Of course, the order of discussion of the different steps as described herein has been presented for clarity sake. In general, these steps can be performed in any suitable order. Additionally, although each of the different features, techniques, configurations, etc. herein may be discussed in different places of this disclosure, it is intended that each of the concepts can be executed independently of each other or in combination with each other. Accordingly, the present invention can be embodied and viewed in many different ways.
 Note that this summary section does not specify every embodiment and/or incrementally novel aspect of the present disclosure or claimed invention. Instead, this summary only provides a preliminary discussion of different embodiments and corresponding points of novelty over conventional techniques. For additional details and/or possible perspectives of the invention and embodiments, the reader is directed to the Detailed Description section and corresponding figures of the present disclosure as further discussed below.
BRIEF DESCRIPTION OF THE DRAWINGS
 A more complete appreciation of various embodiments of the invention and many of the attendant advantages thereof will become readily apparent with reference to the following detailed description considered in conjunction with the accompanying drawings. The drawings are not necessarily to scale, with emphasis instead being placed upon illustrating the features, principles and concepts.
 FIG. 1 is a schematic perspective illustration of an example image projection system for tuning a substrate.
 FIG. 2 is a schematic side view of an example image projection system for tuning a substrate.
 FIG. 3 is an illustration representing an example substrate signature of a property that varies spatially.
 FIG. 4 is a schematic side view of an example image projection system for tuning a substrate.
 FIG. 5 is a diagram of an example simplified critical dimension or heat signature across a substrate cross section.
 FIG. 6 is a diagram representing a projection image compensating for a given heat signature.
 FIG. 7 is a diagram of an example simplified critical dimension or heat signature across a substrate cross section.
 Techniques herein include systems and methods that provide a spatially-controlled or pixel-based projection of light onto a substrate to tune various substrate properties. Such pixel-based light projection can be used to tune various properties of substrates, including tuning of critical dimensions (CDs), heating uniformity, evaporative cooling, photolithographic flare, raster delay, and generation of photo-sensitive agents. Such pixel-based light projection can achieve significant improvements in critical dimension uniformity across a surface of a substrate. Combining such pixel-based light projection with photolithographic patterning processes can improve processing uniformity and decrease defectivity.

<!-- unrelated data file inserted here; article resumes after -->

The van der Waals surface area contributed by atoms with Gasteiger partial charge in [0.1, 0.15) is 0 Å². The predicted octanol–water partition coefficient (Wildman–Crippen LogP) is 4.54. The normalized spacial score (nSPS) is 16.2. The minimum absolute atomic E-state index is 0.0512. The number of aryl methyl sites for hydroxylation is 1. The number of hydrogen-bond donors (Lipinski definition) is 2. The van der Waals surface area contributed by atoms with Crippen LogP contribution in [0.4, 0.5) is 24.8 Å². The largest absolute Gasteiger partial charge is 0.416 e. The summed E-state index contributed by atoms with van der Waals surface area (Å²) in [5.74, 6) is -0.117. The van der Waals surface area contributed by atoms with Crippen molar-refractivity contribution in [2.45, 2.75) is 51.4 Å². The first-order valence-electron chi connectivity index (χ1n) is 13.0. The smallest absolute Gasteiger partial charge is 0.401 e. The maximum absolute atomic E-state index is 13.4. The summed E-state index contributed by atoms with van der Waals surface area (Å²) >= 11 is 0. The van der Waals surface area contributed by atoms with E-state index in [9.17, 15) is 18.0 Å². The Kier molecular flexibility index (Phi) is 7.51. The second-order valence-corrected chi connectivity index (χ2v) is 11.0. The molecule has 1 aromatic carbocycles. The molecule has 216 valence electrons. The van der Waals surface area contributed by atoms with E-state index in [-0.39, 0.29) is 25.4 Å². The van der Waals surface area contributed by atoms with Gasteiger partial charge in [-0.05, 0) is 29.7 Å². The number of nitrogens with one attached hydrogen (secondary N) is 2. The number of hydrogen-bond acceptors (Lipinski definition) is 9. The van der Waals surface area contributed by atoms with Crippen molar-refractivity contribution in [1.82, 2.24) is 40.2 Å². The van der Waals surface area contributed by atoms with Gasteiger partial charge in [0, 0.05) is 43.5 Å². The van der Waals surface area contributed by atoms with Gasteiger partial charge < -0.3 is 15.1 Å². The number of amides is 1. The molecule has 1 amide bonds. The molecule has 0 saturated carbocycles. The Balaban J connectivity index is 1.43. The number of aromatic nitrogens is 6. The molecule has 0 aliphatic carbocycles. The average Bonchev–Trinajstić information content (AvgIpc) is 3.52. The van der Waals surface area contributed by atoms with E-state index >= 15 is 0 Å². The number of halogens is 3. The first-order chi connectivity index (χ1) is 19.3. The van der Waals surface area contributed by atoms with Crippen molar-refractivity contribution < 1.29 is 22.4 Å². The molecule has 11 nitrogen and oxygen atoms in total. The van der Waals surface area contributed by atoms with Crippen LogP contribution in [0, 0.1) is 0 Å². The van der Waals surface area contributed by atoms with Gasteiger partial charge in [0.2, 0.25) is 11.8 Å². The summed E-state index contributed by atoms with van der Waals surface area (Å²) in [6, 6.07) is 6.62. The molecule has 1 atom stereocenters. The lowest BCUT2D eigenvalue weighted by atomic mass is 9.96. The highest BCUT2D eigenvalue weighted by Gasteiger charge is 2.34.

In one embodiment, a digital light processing (DLP) chip, grating light valve (GLV), laser galvanometer, or other grid-based micro projection technology, coupled with a light source, can focus an image (optionally using a lens) onto a substrate and correct or adjust critical dimension, temperature, and other non-uniformities. The system can be configured to vary the radiation output of the projected image. For example a solid white image with a visible spectrum bulb projected onto the plate will heat the plate to a given maximum temperature for that particular bulb. A temperature per projected pixel can be adjusted by using all, none, or some of the wavelengths of light produced by that light source. Such a technique gives extremely precise control over a given baking process of semiconductors, sufficient to bake semiconductors to within 1 nm. Likewise, an amount of actinic radiation per projected pixel location on a working surface of a substrate can be adjusted between no projected radiation and full projected radiation (for a given light source) with many gradations in between. A DLP chip or laser galvanometer can, for example, project an image onto a substrate and change the amount of heat or CD adjustment (via generation of photo active agents) at any specific point or points on the substrate.